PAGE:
Sociologists study society and social behavior, often as a way to find solutions to poverty, crime and other social issues. To be successful, they need in-depth knowledge of human behavior and social processes. They also must be competent researchers with the ability to acquire and analyze information on social issues. This career is suitable for people who have an advanced degree in sociology and are passionate about driving social change.
Obtain Relevant Knowledge
The first step to becoming a sociologist is to earn a bachelor’s degree in sociology. The program should introduce you to the principles of sociology and enhance your knowledge of topics such as cultural anthropology, criminology, social psychology, American Social policy, and women and development. Since most sociology jobs are available to people with a graduate degree, your next step is to earn a master’s degree in sociology. At this level, you may choose to specialize in clinical or applied sociology. Clinical sociology focuses on individuals and families, while applied sociology focuses on addressing issues affecting the society at large.
Master the Skills
You need strong analytical, research and problem-solving skills to be a competent sociologist. When investigating why violence against women is on the rise in certain societies, for example, you should be able to select a suitable methodology for researching the issue’s causes, analyze your findings and identify possible solutions. Because this might involve interviewing some of the affected women, you need strong active listening and speaking skills to ask clear questions and give full attention to their responses. Writing and presentation skills are also important, as sociologists have a duty to write clear research reports and present their findings to policy makers and other professionals.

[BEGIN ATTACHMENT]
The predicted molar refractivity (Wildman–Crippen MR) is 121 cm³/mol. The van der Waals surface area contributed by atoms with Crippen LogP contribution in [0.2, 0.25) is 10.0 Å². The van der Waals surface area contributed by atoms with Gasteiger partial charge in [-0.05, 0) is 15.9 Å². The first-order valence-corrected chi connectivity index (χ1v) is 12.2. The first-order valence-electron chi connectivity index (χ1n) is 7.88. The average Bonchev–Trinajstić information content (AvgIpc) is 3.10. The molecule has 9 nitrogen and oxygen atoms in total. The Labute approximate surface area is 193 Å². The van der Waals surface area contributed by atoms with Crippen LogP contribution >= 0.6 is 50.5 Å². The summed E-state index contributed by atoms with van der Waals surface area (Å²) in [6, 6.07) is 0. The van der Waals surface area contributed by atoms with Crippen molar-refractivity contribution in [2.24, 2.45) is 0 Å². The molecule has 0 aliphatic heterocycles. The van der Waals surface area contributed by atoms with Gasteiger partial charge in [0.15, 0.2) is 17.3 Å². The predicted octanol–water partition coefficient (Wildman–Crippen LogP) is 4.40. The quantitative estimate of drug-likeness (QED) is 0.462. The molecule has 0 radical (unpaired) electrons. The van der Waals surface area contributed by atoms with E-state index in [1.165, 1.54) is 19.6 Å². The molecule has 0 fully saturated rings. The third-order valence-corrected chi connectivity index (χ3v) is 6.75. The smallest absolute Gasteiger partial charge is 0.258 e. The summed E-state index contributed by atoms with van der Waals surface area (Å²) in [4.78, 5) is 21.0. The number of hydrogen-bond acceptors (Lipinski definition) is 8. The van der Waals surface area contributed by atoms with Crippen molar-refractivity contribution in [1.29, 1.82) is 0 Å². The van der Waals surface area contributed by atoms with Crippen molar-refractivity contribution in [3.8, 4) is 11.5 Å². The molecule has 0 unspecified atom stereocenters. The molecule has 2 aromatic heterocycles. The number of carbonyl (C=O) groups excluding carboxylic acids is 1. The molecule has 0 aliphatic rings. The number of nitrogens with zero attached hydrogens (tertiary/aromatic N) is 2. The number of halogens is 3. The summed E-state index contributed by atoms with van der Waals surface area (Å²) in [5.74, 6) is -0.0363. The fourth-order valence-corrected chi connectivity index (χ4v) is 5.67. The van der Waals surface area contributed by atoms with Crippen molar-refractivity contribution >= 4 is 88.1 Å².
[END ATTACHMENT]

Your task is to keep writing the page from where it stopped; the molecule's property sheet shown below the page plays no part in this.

Obtain Professional Recognition
The Association for Applied and Clinical Sociology, or AACS, offers a Certified Sociological Practitioner credential you can obtain to improve your job prospects. To become a CSP, you must have at least a master’s degree in sociology, be a member of the AACS, and submit your resume and portfolio to the association. The American Sociological Association, or ASA, also offers membership opportunities to sociologists. Members have access to the ASA job bank, industry publications and other career resources.
Depending upon your exact credentials, you can qualify for a range of jobs in diverse settings. With a bachelor’s degree, for example, you can apply for a job as a community programs specialist in social advocacy organizations, or obtain a teaching certificate and look for work as a high school teacher of sociology. A master’s degree opens doors to research and policy analysis positions in social services, departments of corrections and public safety, and private research facilities. With a doctoral degree in philosophy, which is the highest sociology degree, you can apply to become a sociology professor at colleges and universities. The Bureau of a Labor Statistics expects the number of jobs for sociologists to increase 15 percent between 2012 and 2022, which is greater than the 11 percent average for all jobs. The BLS also notes that sociologists earned an average annual salary of $78,120 in 2013.
2016 Salary Information for Sociologists
Sociologists earned a median annual salary of $79,750 in 2016, according to the U.S. Bureau of Labor Statistics. On the low end, sociologists earned a 25th percentile salary of $57,650, meaning 75 percent earned more than this amount. The 75th percentile salary is $108,130, meaning 25 percent earn more. In 2016, 3,500 people were employed in the U.S. as sociologists.